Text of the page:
In light of the health crisis, social distancing has become the norm around the world. By a twist of historical fate, these unprecedented times have also coincided with the exponential growth of contactless technology. Boosted by the advent of Edge Computing, the technological revolution now underway looks set to make a major impact on the daily lives of companies and people in general for many years to come.
The broad outlines of a powerful trend
The steel arm of a robot fills cups in a restaurant. A minibar wanders along the corridors of a hotel. Self-driving cars – soon – delivering meals to people’s homes. In South Korea, the contactless world is already a reality. The so-called “untact” (the opposite of ‘contact’) is even a major priority of the country’s €55 billion strategic plan to boost the economy. And while it may be at the leading edge, South Korea is not the only country to be investing in technologies that respect social distancing.
In Europe, the development of contactless payments (using Near Field Technology) has so far been the best illustration of the trend. According to a recent study, they accounted for 65% of all transactions in June 2020, compared with only 30% nine months earlier. At a technical level, the method uses radio frequency identification (RFID) to enable the payment terminal to connect to the bank card. However, the word ‘contactless’ covers a much broader reality, as it also includes the most promising field of technology for the years ahead: the Internet of Things (IoT). Whether by using RFID, Bluetooth, WiFi, 4G or soon 5G, the ability to connect devices to the internet will create huge opportunities. On top of that, manufacturers will also be able to harness the power of Artificial Intelligence (AI) to greatly improve the functionality of these connected devices in a wide range of applications, such as video surveillance cameras, self-driving cars or voice-activated assistants. To deliver them, two fields of AI will be particularly involved – facial recognition and voice recognition.
Edge Computing: an unprecedented leap forward in technology
If developments in these areas have rapidly expanded in recent years, the growth of Edge Computing has been little short of explosive. “Barely two years ago, using facial or voice recognition required huge power in terms of processing and energy, and therefore a lot of money,” explains Duncan Stewart, Research Director for Technology, Media and Telecommunications (TMT) at Deloitte Canada. The reason? In practice, connected devices were not that smart. In fact, they were known as ‘dumb devices’, because they were only capable of recording information and then sending it to data centres for processing. “Since 2018, phenomenal progress has been achieved, with the arrival of automated learning chips that weigh less than one gram and cost less than 5 dollars.” Within the devices themselves, an NPU (Neural Processing Unit) chip handles algorithms that are based on AI. These processors are capable of recognising faces, answering questions and controlling devices using voice processing. In other words, they can perform these tasks locally, without being connected to the cloud.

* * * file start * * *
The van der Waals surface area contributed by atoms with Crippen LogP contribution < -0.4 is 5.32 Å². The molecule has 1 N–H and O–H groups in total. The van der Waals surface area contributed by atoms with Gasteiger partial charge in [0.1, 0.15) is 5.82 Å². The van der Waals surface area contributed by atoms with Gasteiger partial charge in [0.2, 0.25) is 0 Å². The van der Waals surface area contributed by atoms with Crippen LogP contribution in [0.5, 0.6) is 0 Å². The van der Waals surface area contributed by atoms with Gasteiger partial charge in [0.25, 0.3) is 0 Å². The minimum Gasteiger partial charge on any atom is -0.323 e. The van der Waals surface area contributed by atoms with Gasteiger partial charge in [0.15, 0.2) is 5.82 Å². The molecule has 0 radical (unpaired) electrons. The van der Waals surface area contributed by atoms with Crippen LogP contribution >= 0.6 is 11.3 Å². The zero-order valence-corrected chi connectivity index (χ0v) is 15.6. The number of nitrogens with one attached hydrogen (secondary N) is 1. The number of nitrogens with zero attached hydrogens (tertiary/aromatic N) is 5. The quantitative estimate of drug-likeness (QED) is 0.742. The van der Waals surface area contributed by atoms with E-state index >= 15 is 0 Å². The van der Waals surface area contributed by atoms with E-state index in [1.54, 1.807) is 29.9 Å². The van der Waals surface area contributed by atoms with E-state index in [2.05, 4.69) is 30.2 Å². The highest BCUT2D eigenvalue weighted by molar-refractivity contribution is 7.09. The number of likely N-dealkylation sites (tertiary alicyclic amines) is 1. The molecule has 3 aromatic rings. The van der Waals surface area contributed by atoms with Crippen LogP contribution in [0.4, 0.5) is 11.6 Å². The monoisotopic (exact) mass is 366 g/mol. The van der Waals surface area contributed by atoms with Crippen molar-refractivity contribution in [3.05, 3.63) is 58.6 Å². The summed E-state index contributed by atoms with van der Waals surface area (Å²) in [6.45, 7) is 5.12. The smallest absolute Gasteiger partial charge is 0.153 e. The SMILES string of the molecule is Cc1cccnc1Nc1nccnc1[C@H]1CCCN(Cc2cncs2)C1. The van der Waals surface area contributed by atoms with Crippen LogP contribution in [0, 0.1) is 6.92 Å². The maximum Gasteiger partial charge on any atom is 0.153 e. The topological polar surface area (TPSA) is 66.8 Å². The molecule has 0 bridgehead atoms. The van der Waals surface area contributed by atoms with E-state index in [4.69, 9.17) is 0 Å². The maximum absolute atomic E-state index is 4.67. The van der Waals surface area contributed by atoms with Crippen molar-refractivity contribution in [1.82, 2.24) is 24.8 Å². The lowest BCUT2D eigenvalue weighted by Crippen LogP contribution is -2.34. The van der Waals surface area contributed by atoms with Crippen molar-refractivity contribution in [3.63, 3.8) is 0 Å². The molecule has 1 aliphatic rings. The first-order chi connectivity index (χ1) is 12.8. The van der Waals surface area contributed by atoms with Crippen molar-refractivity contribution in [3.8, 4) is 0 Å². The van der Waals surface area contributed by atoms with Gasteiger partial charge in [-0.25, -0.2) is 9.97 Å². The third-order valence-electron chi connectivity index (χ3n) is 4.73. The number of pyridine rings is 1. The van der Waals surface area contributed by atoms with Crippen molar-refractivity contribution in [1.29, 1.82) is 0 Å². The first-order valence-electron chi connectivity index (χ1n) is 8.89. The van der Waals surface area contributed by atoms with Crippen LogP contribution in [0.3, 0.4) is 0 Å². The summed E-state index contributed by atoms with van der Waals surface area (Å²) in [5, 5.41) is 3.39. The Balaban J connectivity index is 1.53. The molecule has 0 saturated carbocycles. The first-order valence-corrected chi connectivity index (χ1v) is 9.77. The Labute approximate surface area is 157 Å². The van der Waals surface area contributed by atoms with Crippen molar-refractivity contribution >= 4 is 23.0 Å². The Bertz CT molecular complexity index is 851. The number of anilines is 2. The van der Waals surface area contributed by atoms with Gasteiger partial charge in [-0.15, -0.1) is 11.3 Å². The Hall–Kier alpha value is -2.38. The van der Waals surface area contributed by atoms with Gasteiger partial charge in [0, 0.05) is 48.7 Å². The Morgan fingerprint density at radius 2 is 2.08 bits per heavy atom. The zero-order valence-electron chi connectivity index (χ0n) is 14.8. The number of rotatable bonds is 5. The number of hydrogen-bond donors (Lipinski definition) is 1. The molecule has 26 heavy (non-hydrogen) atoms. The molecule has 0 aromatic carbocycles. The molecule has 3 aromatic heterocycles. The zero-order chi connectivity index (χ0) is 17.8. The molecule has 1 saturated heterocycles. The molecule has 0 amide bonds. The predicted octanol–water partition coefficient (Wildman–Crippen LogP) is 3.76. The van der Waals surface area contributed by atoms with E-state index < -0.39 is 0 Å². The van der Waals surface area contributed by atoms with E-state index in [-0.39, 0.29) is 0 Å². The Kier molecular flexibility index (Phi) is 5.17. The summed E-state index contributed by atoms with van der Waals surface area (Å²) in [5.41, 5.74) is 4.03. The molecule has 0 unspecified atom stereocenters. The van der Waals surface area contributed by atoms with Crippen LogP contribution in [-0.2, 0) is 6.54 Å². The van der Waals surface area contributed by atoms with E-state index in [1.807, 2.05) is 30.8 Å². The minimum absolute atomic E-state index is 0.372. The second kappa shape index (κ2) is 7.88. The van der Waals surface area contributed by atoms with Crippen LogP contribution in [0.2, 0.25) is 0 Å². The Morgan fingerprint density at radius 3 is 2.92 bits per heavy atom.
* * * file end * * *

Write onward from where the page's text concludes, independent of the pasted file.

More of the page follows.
Such progress is unparalleled. Duncan Stewart recalls how Moore’s Law famously predicts a doubling in the power of integrated circuits, at constant cost, every 18 months. “With NPUs, processing power is doubling… every month. They are 50 times more powerful than they were a year ago, while consuming 25 times less energy. It’s a revolution. A real one.”
The conditions for long-term success
While the explosion of these technologies had been predicted before the health crisis, the latter has certainly led to a dramatic acceleration in their development. “We have made 5 years’ progress in 5 months,” says Duncan Stewart. Access to offices is now controlled by facial recognition, voice-activated assistants are on hand… the applications are limitless. And all this is happening at a time when limiting human contact has become a necessity. Not surprisingly, sales of Edge AI chips are expected to reach more than 600 million in 2020 – and more than 1 billion in 2021.
Aside from the current health situation, these chips also provide a response to the major challenges of the coming decade. With tens of billions of devices expected to be connected together by 20251, a drastic reduction in the amount of data being generated seems essential. In 2020, 91% of all data is being processed in centralised data centres, according to Gartner. With Edge AI, 74% of all data will be analysed by the devices themselves by 2022, thereby reducing the pressure on global bandwidth, and using less energy.
However, there is yet another advantage of this technology to ensure its success: devices equipped with AI can handle data considerably more quickly than IoT devices connected to cloud servers. Getting information, making decisions and taking action will all be possible in real time. All of this will be vital for self-driving cars, for example, where every millisecond counts.
Lastly, another technical detail is worth highlighting: processing data within the device itself means there is a much lower risk of piracy. Data privacy is a major issue for several applications for the technology, such as video surveillance. Thanks to automated learning, cameras can process the videos locally, and identify and follow people on the move. Similarly, in an airport, a heat-seeking camera can identify passengers whose temperatures are over 38°C, without the data going beyond the airport area. Security is an additional argument that strengthens Duncan Stewart in his belief that “this technology will be here for several decades to come.”